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JeffreyKeeten

JeffreyKeeten

HONEYMOON BY PATRICK MODIANO WINNER OF THE NOBEL PRIZE FOR LITERATURE

”It does also happen that one evening, because of someone’s attentive gaze, you feel a need to communicate to him not your experience, but quite simply some of the various details connected by an invisible thread, a thread which is in danger of breaking and which is called the course of life.”

Jean B. is in the wrong place at the wrong time, or maybe it is the right place at the right time. He chases the ghosts of lost explorers for a living so he is used to going to places much more uncomfortable than Milan in August. The shops have closed down. The hotel is barren of guests, but the staff is still talking about he Parisian woman who came to Milan in the heat of the summer and killed herself.

The world is still a small place despite the fact that it is teaming with more human beings every nanosecond. What are the chances that Jean would be in Milan the very August that Ingrid decides to kill herself, and to make it more improbable, book a room in the same hotel? He is supposed to be preparing to go to Rio de Janeiro to meet up with the film crew that will follow him as he reconstructs another missing explorer’s final trudging moments.

”The public had lost interest in the documentaries we were bringing back from the antipodes. All those journeys, those countries where they had monsoons, earthquakes, amoebas and virgin forests, had lost their charm for me. Had they ever had any?”

We are confronted with mysteries all the time. We hear stories about someone we knew or someone we met who died without anyone understanding why. People disappear and never reappear. When we hear these things, we usually shrug our shoulders or maybe shake our heads, and in the time that it takes to sip some wine, we have moved passed that unpleasantness and turned our mind to other more immediate concerns.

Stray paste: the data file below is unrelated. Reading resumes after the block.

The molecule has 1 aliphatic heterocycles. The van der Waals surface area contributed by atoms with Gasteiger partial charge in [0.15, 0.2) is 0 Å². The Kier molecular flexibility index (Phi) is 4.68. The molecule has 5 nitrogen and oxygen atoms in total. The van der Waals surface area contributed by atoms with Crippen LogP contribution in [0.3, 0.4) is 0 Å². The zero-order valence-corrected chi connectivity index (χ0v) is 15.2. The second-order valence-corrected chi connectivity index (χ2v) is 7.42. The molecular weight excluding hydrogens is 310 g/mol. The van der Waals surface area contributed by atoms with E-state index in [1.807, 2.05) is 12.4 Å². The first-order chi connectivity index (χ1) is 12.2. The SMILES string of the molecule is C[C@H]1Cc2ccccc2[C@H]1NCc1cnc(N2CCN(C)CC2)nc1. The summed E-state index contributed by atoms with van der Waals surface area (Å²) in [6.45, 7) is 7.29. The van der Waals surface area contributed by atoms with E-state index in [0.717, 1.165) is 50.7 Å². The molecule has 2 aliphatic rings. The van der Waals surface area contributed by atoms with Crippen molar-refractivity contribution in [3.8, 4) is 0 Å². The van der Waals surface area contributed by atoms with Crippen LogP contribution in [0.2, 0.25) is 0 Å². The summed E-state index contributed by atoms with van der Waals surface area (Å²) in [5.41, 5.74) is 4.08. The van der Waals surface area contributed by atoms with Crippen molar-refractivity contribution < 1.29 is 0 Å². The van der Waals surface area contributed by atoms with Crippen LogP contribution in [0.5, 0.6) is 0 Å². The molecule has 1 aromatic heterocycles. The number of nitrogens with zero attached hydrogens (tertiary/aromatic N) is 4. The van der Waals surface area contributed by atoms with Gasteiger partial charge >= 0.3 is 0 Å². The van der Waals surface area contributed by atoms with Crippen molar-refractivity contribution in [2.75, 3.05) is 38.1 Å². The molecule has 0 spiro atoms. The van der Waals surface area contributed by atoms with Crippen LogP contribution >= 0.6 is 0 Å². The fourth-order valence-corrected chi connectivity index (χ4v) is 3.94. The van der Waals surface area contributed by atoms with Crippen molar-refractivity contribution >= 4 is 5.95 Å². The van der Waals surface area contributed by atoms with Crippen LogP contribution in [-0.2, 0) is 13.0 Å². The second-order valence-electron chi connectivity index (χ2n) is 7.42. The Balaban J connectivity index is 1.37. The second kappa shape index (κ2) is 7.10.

Not Jean.

He is a barnacle attached to the bottom of a rotting boat. His life is mildewed and stagnant, so maybe without ever articulating it or ever consciously accepting it, he has reached a point where he needs to be scraped off the rotting boat. The mystery of Ingrid’s suicide is a catalyst, or maybe the enigma of who she is has always been percolating in his mind. He blows off Rio de Janeiro and goes back to the beginning, back to where Ingrid lived with her husband Rigaud in Paris. Jean met her twice. The first time she was cool, crisp, and strange, but the second time she had become a paler version of herself, diminished by an epoch of life characterized by insecurities and growing fears.

“Then she lowered her arm and the gate closed behind her. That arm suddenly falling and the metallic clank of the gate shutting made me understand that from one moment to another one can lose heart.”

Jean lives in Paris with his wife Annette, but Paris is such a big place, and the area where he needs to research the final days of Rigaud and Ingrid is the poorer section of Paris, a place where he and Annette used to go when they had no money. He even stays in the same hotels, in a sense, reconstructing his life before he became trapped in capitalism. He avoids the areas of Paris where he runs the risk of running into people he knows.

The threads of his search are slender.

Patrick Modiano writes sparse, fascinating tales. I’ve now read and reviewed three of his books. They are cerebral stories with no action, no grand events, but usually based around a niggling of a thought, something not quite right that needs to be investigated further. The majority of readers will find points of comparison between the characters dilemmas and their own lives. It is almost impossible to read a Modiano without taking moments to contemplate your own state of being as the plot gently unspools before you.

Out of the Dark Out of the Dark Review

My favorite book by him so far is Missing Person Missing Person Review

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